With the coming to power of the 11th administration, one of the criticisms made against the Foreign Ministry is our relations with regard to our neighbors and the region. It is said that since Iran’s nuclear dossier was defined within the responsibilities of the Foreign Ministry, the relations with neighbors and the region were ignored. Foreign Minister Zarif has made several visits to the region and of course visiting Saudi Arabia and establishing relations with this country have always been the subject of media reports. How would you evaluate the foreign policy of the 11th administration with regard to our neighbors? What are the reasons, in your view, behind the harsh positions which some of the regional countries, particularly Saudi Arabia, have taken against Iran?
The situation of our relations depends on the situation of our foreign policy during the past eight years. Mistrust must be removed. I believe that more attention should be paid to our regional relations in our foreign policy. The ruling spirit of our foreign policy is based on international relations. This cannot be considered as a weakness because our most important issue today is the international issue and this takes most of the time of our Foreign Minister.
But some countries such as Saudi Arabia have reviewed their interests with regard to Iran. Unfortunately the line which Saudi Arabia pursues with regard to Iran is much harsher than that of the Israelis. Of course this issue must be studied from a historical aspect to find out why Saudi Arabia has reached this stage. Could these measures be viewed more as personal or have there really been great events. Saudi Arabia is now faced with a serious crisis within its political system. The political support of the US for this country has been reduced.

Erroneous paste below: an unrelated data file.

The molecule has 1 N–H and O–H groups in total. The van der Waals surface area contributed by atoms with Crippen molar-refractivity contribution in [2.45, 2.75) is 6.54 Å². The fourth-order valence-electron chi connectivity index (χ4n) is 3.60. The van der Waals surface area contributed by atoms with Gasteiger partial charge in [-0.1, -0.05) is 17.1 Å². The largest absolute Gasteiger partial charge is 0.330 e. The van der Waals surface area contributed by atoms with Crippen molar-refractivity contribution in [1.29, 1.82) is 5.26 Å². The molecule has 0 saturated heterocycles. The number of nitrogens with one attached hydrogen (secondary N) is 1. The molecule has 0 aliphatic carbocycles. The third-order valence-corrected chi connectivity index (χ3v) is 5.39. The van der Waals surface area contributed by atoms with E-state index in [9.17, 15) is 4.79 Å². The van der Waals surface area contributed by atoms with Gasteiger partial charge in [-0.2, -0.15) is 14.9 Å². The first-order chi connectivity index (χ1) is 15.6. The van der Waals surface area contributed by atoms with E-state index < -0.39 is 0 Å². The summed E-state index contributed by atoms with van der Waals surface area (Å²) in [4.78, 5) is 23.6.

Today, two points have shaken the security and stability of Saudi Arabia. The stability of this country has been shaken due to the existence of the Shiites in its eastern region and the democratic developments of the world of Islam. On the other hand, Saudi Arabia is confronted with the crisis of the ruling patriarchy in power. The young generation of Saudi Arabia pursues an international status for Saudi Arabia. The princes who have been educated in the West have now found faults with the monarchy system. The threats from within the ruling family have frightened the King.
I believe that Mr. Zarif has acted very well with regard to Saudi Arabia. It is Saudi Arabia which must now compromise with Iran and not vice versa. Iran has done nothing. Saudi Arabia has committed crimes in some regions of Iran and must be held accountable for them. The Arab-Iranian view must be changed on both sides.
Last week, a presidential election was held in Syria and Bashar Assad was elected with a high number of votes as the president of this country. What is your assessment of this election?
Everyone knew that the developments in Syria would move towards this direction. Bashar Assad holds one part of the society. 30% of the Sunnis support Bashar Assad. About 16% of the Alawis, 8% of the Kurds and 6% of the Christians support him as well. Some countries followed the US policy in the crisis in Syria. Some made statements that Bashar would not remain in power for more than a few days. They must certainly review their policies. Despite the criticisms which exist against the political system of Syria, the reality cannot be ignored.
Bashar Assad has been able to control the power and I hope that this election would be a turning point to logically divide the power. There are a Syrian majority and Alawi, Kurd and Christian minorities in the Syrian society, thus, serious changes must be made in the domestic relations and in the power. The time has passed since when the global powers in Washington, London and Paris were able to remove the political systems with their infiltrating agents. The world has changed but it seems that the nature of dominant powers has not changed yet.